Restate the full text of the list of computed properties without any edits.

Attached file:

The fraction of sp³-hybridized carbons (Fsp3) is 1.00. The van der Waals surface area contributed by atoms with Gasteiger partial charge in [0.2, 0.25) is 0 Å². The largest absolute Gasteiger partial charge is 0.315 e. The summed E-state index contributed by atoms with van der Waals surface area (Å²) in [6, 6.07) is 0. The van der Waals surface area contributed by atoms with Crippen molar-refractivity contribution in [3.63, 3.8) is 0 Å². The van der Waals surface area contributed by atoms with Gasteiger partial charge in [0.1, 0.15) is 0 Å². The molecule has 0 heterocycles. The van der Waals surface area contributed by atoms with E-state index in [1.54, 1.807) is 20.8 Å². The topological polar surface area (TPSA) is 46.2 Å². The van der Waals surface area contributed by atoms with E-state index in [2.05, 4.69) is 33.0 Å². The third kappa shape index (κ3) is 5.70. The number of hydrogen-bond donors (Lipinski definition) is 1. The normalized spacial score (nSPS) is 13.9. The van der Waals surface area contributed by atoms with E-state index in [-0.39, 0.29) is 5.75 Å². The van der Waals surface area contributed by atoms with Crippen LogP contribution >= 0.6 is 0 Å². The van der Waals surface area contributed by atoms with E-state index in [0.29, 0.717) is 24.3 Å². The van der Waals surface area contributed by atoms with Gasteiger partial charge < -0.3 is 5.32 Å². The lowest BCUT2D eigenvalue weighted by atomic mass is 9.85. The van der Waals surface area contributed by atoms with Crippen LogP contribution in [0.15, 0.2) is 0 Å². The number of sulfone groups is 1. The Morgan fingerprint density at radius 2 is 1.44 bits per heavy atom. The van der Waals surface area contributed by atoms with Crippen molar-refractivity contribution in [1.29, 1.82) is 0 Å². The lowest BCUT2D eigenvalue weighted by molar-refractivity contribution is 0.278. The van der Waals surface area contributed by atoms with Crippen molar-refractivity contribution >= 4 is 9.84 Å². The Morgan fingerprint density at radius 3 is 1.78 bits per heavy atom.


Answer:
The fraction of sp³-hybridized carbons (Fsp3) is 1.00. The van der Waals surface area contributed by atoms with Gasteiger partial charge in [0.2, 0.25) is 0 Å². The largest absolute Gasteiger partial charge is 0.315 e. The summed E-state index contributed by atoms with van der Waals surface area (Å²) in [6, 6.07) is 0. The van der Waals surface area contributed by atoms with Crippen molar-refractivity contribution in [3.63, 3.8) is 0 Å². The van der Waals surface area contributed by atoms with Gasteiger partial charge in [0.1, 0.15) is 0 Å². The molecule has 0 heterocycles. The van der Waals surface area contributed by atoms with E-state index in [1.54, 1.807) is 20.8 Å². The topological polar surface area (TPSA) is 46.2 Å². The van der Waals surface area contributed by atoms with E-state index in [2.05, 4.69) is 33.0 Å². The third kappa shape index (κ3) is 5.70. The number of hydrogen-bond donors (Lipinski definition) is 1. The normalized spacial score (nSPS) is 13.9. The van der Waals surface area contributed by atoms with E-state index in [-0.39, 0.29) is 5.75 Å². The van der Waals surface area contributed by atoms with Crippen LogP contribution >= 0.6 is 0 Å². The van der Waals surface area contributed by atoms with E-state index in [0.29, 0.717) is 24.3 Å². The van der Waals surface area contributed by atoms with Gasteiger partial charge < -0.3 is 5.32 Å². The lowest BCUT2D eigenvalue weighted by atomic mass is 9.85. The van der Waals surface area contributed by atoms with Crippen LogP contribution in [0.15, 0.2) is 0 Å². The number of sulfone groups is 1. The Morgan fingerprint density at radius 2 is 1.44 bits per heavy atom. The van der Waals surface area contributed by atoms with Crippen molar-refractivity contribution in [1.29, 1.82) is 0 Å². The lowest BCUT2D eigenvalue weighted by molar-refractivity contribution is 0.278. The van der Waals surface area contributed by atoms with Crippen molar-refractivity contribution >= 4 is 9.84 Å². The Morgan fingerprint density at radius 3 is 1.78 bits per heavy atom.